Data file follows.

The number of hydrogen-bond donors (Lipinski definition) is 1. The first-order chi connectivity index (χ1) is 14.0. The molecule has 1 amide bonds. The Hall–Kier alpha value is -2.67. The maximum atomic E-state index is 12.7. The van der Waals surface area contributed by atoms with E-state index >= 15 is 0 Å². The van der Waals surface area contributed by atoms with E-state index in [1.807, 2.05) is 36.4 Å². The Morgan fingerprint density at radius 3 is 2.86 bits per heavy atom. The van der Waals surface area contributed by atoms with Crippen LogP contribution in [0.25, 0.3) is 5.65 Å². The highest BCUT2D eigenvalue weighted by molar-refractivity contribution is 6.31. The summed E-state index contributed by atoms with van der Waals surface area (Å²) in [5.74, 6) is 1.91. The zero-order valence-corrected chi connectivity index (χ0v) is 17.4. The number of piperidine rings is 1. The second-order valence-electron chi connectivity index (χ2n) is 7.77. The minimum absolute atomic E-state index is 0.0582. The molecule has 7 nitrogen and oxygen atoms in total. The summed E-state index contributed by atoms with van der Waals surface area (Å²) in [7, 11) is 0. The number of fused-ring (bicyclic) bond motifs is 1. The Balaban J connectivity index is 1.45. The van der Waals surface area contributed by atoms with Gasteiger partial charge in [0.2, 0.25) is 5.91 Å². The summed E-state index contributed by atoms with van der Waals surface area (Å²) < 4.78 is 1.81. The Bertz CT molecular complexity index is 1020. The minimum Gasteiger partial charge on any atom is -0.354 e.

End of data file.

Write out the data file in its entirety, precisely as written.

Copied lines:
The number of hydrogen-bond donors (Lipinski definition) is 1. The first-order chi connectivity index (χ1) is 14.0. The molecule has 1 amide bonds. The Hall–Kier alpha value is -2.67. The maximum atomic E-state index is 12.7. The van der Waals surface area contributed by atoms with E-state index >= 15 is 0 Å². The van der Waals surface area contributed by atoms with E-state index in [1.807, 2.05) is 36.4 Å². The Morgan fingerprint density at radius 3 is 2.86 bits per heavy atom. The van der Waals surface area contributed by atoms with Crippen LogP contribution in [0.25, 0.3) is 5.65 Å². The highest BCUT2D eigenvalue weighted by molar-refractivity contribution is 6.31. The summed E-state index contributed by atoms with van der Waals surface area (Å²) in [5.74, 6) is 1.91. The zero-order valence-corrected chi connectivity index (χ0v) is 17.4. The number of piperidine rings is 1. The second-order valence-electron chi connectivity index (χ2n) is 7.77. The minimum absolute atomic E-state index is 0.0582. The molecule has 7 nitrogen and oxygen atoms in total. The summed E-state index contributed by atoms with van der Waals surface area (Å²) in [7, 11) is 0. The number of fused-ring (bicyclic) bond motifs is 1. The Balaban J connectivity index is 1.45. The van der Waals surface area contributed by atoms with Gasteiger partial charge in [0.2, 0.25) is 5.91 Å². The summed E-state index contributed by atoms with van der Waals surface area (Å²) < 4.78 is 1.81. The Bertz CT molecular complexity index is 1020. The minimum Gasteiger partial charge on any atom is -0.354 e.